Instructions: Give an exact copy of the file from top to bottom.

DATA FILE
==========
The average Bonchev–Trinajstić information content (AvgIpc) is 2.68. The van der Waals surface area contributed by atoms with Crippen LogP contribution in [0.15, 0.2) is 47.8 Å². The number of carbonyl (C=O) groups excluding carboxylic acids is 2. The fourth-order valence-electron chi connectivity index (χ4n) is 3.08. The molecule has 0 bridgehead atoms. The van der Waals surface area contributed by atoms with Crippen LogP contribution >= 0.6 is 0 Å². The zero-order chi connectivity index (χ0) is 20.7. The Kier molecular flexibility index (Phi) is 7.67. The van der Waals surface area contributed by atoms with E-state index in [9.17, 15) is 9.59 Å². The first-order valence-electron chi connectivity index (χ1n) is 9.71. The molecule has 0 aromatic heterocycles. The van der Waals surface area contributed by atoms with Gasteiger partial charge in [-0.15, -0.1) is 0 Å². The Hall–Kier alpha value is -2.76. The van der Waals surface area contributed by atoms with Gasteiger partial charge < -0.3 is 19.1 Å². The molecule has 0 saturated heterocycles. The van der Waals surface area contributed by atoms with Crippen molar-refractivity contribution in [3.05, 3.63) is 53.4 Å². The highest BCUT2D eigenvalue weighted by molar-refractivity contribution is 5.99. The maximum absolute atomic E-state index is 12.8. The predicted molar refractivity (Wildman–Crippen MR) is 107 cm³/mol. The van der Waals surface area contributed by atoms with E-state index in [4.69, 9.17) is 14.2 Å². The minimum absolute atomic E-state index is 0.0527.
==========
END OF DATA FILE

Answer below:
The average Bonchev–Trinajstić information content (AvgIpc) is 2.68. The van der Waals surface area contributed by atoms with Crippen LogP contribution in [0.15, 0.2) is 47.8 Å². The number of carbonyl (C=O) groups excluding carboxylic acids is 2. The fourth-order valence-electron chi connectivity index (χ4n) is 3.08. The molecule has 0 bridgehead atoms. The van der Waals surface area contributed by atoms with Crippen LogP contribution >= 0.6 is 0 Å². The zero-order chi connectivity index (χ0) is 20.7. The Kier molecular flexibility index (Phi) is 7.67. The van der Waals surface area contributed by atoms with E-state index in [9.17, 15) is 9.59 Å². The first-order valence-electron chi connectivity index (χ1n) is 9.71. The molecule has 0 aromatic heterocycles. The van der Waals surface area contributed by atoms with Gasteiger partial charge in [-0.15, -0.1) is 0 Å². The Hall–Kier alpha value is -2.76. The van der Waals surface area contributed by atoms with Gasteiger partial charge < -0.3 is 19.1 Å². The molecule has 0 saturated heterocycles. The van der Waals surface area contributed by atoms with Crippen molar-refractivity contribution in [3.05, 3.63) is 53.4 Å². The highest BCUT2D eigenvalue weighted by molar-refractivity contribution is 5.99. The maximum absolute atomic E-state index is 12.8. The predicted molar refractivity (Wildman–Crippen MR) is 107 cm³/mol. The van der Waals surface area contributed by atoms with E-state index in [4.69, 9.17) is 14.2 Å². The minimum absolute atomic E-state index is 0.0527.